When I told my mom that I went to Aoki for dinner over the weekend, she was not impressed. In fact, her exact words were, “French food cooked by a Japanese guy? I think I’ll skip that one the next time I come to visit.”
Little does she know that Japanese chefs are all the rage in Paris. To anyone who has lived here long enough, the France-Japan lovefest will not seem that surprising (Monet and Kenzo, to name but two culture-crossers), but on the surface there is little resemblance. In one corner you have highly emotive and decadent, in the other you have extreme restraint and minimalism. Perhaps this is a case of opposites attract. Or maybe it is that they both tend to be exigeant. Seriously exigeant. An appreciation for perfection and detail that pulls together the two poles.
The Musée en herbe is a quirky Parisian art museum designed for children from ages 2 to 12. The exhibits are interactive, fun (pop art, street art, etc.), and designed to provide children with a positive museum experience. You can also sign your kids up for a related workshop (1hr) after the tour.
Oenophiles unite! Last weekend was the biannual Salon des Vins des Vignerons Indépendants in Paris (aka The Independent Wine Producers Expo) and Francesco and I marked the occasion by shirking (shouldering?) our Sunday morning paternal duties to hit the bottles. We made some decent discoveries, which included the bizarrely named “3rd annual Golden Spitter Contest” (as in: How classy can you make spitting out wine look?). Francesco was tempted to show off his finely honed cracheur skills, but ultimately we decided that it would not be a good idea to show up the French at their own game. Continue reading “Le Cracheur d’Or”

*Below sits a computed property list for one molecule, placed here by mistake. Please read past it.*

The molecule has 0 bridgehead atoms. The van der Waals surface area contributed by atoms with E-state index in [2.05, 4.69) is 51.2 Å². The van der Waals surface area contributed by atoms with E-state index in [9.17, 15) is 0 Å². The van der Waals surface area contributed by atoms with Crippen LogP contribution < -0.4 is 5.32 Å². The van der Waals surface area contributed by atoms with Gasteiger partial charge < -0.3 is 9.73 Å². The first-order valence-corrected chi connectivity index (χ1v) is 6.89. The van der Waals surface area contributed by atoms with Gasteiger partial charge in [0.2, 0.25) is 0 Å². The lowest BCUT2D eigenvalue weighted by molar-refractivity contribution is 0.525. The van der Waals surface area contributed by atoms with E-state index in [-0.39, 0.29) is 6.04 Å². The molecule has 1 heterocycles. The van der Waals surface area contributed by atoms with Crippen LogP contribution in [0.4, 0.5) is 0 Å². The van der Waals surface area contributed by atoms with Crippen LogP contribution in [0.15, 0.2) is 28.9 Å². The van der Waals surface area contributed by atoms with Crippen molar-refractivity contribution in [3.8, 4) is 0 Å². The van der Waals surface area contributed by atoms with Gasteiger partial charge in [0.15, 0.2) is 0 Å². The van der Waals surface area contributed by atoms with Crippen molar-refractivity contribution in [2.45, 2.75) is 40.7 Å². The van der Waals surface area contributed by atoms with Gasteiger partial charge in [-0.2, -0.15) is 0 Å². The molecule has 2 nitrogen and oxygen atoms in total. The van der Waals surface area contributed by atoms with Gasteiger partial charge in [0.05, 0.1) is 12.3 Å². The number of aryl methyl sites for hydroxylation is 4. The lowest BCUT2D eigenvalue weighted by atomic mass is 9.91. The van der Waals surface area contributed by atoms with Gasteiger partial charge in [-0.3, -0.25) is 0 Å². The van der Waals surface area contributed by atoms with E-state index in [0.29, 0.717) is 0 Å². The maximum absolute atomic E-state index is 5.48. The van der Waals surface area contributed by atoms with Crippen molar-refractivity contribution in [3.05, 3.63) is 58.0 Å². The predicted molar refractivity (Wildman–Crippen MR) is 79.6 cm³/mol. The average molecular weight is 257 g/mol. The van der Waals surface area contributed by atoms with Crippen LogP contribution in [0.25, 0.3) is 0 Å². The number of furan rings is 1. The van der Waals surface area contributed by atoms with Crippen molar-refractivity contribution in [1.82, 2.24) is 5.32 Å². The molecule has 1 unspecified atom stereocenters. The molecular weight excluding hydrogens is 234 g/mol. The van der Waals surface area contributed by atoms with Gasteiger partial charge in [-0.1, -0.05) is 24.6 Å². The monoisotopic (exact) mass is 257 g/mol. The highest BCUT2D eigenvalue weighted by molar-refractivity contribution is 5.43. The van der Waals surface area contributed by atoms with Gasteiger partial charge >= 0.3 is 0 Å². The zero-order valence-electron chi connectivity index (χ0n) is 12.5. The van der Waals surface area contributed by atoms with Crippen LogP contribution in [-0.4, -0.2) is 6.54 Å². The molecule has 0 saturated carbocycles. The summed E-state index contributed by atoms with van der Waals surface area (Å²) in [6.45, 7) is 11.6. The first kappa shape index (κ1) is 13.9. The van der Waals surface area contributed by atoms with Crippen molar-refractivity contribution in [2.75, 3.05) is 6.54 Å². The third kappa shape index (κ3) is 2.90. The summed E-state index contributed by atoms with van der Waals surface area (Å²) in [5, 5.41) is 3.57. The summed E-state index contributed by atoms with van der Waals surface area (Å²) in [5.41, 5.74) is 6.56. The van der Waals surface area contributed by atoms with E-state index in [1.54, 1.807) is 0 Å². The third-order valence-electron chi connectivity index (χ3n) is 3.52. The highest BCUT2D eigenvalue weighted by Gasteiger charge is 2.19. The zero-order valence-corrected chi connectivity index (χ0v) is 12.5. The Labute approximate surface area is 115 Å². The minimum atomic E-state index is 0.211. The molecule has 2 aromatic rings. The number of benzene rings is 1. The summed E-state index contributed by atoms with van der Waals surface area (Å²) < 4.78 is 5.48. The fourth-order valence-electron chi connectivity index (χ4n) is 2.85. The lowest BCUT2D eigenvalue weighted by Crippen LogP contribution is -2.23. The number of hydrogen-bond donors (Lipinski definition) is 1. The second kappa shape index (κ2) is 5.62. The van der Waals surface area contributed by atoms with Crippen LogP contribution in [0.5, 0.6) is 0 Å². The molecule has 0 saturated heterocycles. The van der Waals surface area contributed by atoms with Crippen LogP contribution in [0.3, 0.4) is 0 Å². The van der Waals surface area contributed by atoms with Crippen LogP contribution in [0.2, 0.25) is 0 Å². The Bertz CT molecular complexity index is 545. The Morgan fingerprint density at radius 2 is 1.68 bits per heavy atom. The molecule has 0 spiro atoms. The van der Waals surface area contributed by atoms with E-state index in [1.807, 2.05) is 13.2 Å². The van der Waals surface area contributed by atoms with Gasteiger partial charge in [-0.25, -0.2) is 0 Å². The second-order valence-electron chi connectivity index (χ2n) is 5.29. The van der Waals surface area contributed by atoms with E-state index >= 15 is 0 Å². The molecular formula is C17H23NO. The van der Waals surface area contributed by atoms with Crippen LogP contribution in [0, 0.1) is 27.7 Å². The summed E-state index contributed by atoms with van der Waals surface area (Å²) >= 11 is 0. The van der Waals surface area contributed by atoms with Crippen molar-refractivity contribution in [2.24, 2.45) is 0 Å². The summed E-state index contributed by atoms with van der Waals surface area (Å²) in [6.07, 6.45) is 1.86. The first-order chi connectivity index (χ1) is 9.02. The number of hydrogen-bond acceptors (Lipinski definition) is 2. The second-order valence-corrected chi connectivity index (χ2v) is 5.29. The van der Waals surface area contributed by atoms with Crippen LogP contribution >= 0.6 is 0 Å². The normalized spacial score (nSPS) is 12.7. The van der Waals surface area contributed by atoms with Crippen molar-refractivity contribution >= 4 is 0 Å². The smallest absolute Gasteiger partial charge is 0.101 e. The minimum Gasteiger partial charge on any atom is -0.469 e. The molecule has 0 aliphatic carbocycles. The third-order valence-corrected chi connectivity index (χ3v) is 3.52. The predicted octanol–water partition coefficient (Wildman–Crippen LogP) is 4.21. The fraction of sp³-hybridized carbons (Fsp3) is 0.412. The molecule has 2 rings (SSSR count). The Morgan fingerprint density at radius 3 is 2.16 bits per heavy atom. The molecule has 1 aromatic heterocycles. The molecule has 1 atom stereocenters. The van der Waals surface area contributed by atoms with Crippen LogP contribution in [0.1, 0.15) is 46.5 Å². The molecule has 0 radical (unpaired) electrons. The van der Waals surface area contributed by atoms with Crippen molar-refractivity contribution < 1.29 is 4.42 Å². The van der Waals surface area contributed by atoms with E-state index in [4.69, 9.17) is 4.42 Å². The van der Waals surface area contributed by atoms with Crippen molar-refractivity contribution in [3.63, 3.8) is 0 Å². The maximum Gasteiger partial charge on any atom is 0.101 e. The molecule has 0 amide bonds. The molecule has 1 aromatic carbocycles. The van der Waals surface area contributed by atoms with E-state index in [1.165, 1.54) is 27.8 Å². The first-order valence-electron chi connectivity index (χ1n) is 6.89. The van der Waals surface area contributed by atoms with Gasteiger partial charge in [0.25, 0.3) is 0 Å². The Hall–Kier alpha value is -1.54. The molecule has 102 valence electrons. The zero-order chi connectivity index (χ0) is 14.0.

Even though I’ve lived in Paris for about eight years now, I continue to get lost on a regular basis. On a map, there is a certain logic to the planning: central hubs are scattered throughout the city, their streets extending outward like the spokes of a wheel. On foot, however, it’s often impossible to navigate. The spokes intersect haphazardly, oblivious to cardinal directions and without any sense of symmetry, making it similar to trying to find your way around a plate of spaghetti. This, of course, is what makes walking through Paris such a delight: even if you know the city reasonably well, nothing can be anticipated — there is always enough disorientation to give you a sense of discovery. Continue reading “Of Pigeons and Poodles: Hiking through Paris”